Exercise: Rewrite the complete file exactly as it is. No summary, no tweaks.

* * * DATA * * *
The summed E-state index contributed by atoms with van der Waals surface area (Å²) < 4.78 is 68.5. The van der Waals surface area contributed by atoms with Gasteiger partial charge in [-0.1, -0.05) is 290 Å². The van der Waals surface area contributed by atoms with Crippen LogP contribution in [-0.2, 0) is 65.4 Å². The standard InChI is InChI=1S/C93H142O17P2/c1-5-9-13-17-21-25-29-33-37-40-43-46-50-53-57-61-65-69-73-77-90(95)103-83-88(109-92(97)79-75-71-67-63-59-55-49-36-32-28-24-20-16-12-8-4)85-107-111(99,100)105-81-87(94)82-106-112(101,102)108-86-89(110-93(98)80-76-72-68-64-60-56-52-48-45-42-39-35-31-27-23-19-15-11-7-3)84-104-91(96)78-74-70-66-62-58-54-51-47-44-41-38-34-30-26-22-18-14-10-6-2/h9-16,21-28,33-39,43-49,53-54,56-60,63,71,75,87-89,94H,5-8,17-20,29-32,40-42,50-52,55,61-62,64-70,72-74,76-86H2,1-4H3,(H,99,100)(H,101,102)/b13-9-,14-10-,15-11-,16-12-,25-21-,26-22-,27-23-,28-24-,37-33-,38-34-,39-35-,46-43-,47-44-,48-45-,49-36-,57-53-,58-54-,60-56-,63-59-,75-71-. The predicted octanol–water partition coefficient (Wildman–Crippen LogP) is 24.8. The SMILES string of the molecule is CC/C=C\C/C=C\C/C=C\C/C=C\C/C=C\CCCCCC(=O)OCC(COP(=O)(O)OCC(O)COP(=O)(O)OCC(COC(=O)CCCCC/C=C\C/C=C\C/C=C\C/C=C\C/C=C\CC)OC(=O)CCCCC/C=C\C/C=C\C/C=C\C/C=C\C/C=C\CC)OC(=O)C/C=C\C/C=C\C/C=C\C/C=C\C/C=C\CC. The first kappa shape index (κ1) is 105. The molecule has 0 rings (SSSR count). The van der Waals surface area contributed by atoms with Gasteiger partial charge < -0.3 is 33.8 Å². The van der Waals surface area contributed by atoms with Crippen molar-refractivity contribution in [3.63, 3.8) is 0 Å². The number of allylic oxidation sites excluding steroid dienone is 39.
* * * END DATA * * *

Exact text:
The summed E-state index contributed by atoms with van der Waals surface area (Å²) < 4.78 is 68.5. The van der Waals surface area contributed by atoms with Gasteiger partial charge in [-0.1, -0.05) is 290 Å². The van der Waals surface area contributed by atoms with Crippen LogP contribution in [-0.2, 0) is 65.4 Å². The standard InChI is InChI=1S/C93H142O17P2/c1-5-9-13-17-21-25-29-33-37-40-43-46-50-53-57-61-65-69-73-77-90(95)103-83-88(109-92(97)79-75-71-67-63-59-55-49-36-32-28-24-20-16-12-8-4)85-107-111(99,100)105-81-87(94)82-106-112(101,102)108-86-89(110-93(98)80-76-72-68-64-60-56-52-48-45-42-39-35-31-27-23-19-15-11-7-3)84-104-91(96)78-74-70-66-62-58-54-51-47-44-41-38-34-30-26-22-18-14-10-6-2/h9-16,21-28,33-39,43-49,53-54,56-60,63,71,75,87-89,94H,5-8,17-20,29-32,40-42,50-52,55,61-62,64-70,72-74,76-86H2,1-4H3,(H,99,100)(H,101,102)/b13-9-,14-10-,15-11-,16-12-,25-21-,26-22-,27-23-,28-24-,37-33-,38-34-,39-35-,46-43-,47-44-,48-45-,49-36-,57-53-,58-54-,60-56-,63-59-,75-71-. The predicted octanol–water partition coefficient (Wildman–Crippen LogP) is 24.8. The SMILES string of the molecule is CC/C=C\C/C=C\C/C=C\C/C=C\C/C=C\CCCCCC(=O)OCC(COP(=O)(O)OCC(O)COP(=O)(O)OCC(COC(=O)CCCCC/C=C\C/C=C\C/C=C\C/C=C\C/C=C\CC)OC(=O)CCCCC/C=C\C/C=C\C/C=C\C/C=C\C/C=C\CC)OC(=O)C/C=C\C/C=C\C/C=C\C/C=C\C/C=C\CC. The first kappa shape index (κ1) is 105. The molecule has 0 rings (SSSR count). The van der Waals surface area contributed by atoms with Gasteiger partial charge < -0.3 is 33.8 Å². The van der Waals surface area contributed by atoms with Crippen molar-refractivity contribution in [3.63, 3.8) is 0 Å². The number of allylic oxidation sites excluding steroid dienone is 39.